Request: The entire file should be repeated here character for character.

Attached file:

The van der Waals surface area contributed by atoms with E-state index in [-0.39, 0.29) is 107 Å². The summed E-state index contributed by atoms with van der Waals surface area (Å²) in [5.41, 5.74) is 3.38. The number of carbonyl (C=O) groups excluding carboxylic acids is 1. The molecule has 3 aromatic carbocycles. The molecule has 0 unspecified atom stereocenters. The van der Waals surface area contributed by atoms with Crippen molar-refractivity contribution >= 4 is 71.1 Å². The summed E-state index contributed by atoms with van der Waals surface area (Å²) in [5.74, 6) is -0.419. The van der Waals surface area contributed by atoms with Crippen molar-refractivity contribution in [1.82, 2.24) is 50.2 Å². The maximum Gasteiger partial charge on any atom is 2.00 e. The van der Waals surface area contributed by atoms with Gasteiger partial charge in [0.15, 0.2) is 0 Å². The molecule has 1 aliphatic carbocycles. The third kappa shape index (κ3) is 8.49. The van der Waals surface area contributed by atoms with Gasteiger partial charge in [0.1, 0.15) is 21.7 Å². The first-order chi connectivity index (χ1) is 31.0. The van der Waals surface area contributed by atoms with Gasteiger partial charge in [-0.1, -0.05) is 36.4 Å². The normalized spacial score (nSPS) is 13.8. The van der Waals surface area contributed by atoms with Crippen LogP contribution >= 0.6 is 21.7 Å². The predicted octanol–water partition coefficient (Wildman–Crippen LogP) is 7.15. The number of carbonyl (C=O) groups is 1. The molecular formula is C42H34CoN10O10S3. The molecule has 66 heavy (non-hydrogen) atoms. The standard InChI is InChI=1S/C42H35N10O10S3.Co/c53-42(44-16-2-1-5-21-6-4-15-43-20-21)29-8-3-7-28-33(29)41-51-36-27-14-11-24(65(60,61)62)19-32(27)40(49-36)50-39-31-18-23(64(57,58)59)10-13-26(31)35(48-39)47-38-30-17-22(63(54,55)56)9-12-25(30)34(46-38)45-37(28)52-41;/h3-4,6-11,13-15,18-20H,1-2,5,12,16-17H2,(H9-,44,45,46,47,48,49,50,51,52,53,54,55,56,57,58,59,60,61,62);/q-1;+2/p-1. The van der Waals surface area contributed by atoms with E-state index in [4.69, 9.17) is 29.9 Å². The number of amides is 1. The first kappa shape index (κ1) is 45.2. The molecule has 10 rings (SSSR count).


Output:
The van der Waals surface area contributed by atoms with E-state index in [-0.39, 0.29) is 107 Å². The summed E-state index contributed by atoms with van der Waals surface area (Å²) in [5.41, 5.74) is 3.38. The number of carbonyl (C=O) groups excluding carboxylic acids is 1. The molecule has 3 aromatic carbocycles. The molecule has 0 unspecified atom stereocenters. The van der Waals surface area contributed by atoms with Crippen molar-refractivity contribution >= 4 is 71.1 Å². The summed E-state index contributed by atoms with van der Waals surface area (Å²) in [5.74, 6) is -0.419. The van der Waals surface area contributed by atoms with Crippen molar-refractivity contribution in [1.82, 2.24) is 50.2 Å². The maximum Gasteiger partial charge on any atom is 2.00 e. The van der Waals surface area contributed by atoms with Gasteiger partial charge in [0.15, 0.2) is 0 Å². The molecule has 1 aliphatic carbocycles. The third kappa shape index (κ3) is 8.49. The van der Waals surface area contributed by atoms with Gasteiger partial charge in [0.1, 0.15) is 21.7 Å². The first-order chi connectivity index (χ1) is 31.0. The van der Waals surface area contributed by atoms with Gasteiger partial charge in [-0.1, -0.05) is 36.4 Å². The normalized spacial score (nSPS) is 13.8. The van der Waals surface area contributed by atoms with Crippen LogP contribution >= 0.6 is 21.7 Å². The predicted octanol–water partition coefficient (Wildman–Crippen LogP) is 7.15. The number of carbonyl (C=O) groups is 1. The molecular formula is C42H34CoN10O10S3. The molecule has 66 heavy (non-hydrogen) atoms. The standard InChI is InChI=1S/C42H35N10O10S3.Co/c53-42(44-16-2-1-5-21-6-4-15-43-20-21)29-8-3-7-28-33(29)41-51-36-27-14-11-24(65(60,61)62)19-32(27)40(49-36)50-39-31-18-23(64(57,58)59)10-13-26(31)35(48-39)47-38-30-17-22(63(54,55)56)9-12-25(30)34(46-38)45-37(28)52-41;/h3-4,6-11,13-15,18-20H,1-2,5,12,16-17H2,(H9-,44,45,46,47,48,49,50,51,52,53,54,55,56,57,58,59,60,61,62);/q-1;+2/p-1. The van der Waals surface area contributed by atoms with E-state index in [4.69, 9.17) is 29.9 Å². The number of amides is 1. The first kappa shape index (κ1) is 45.2. The molecule has 10 rings (SSSR count).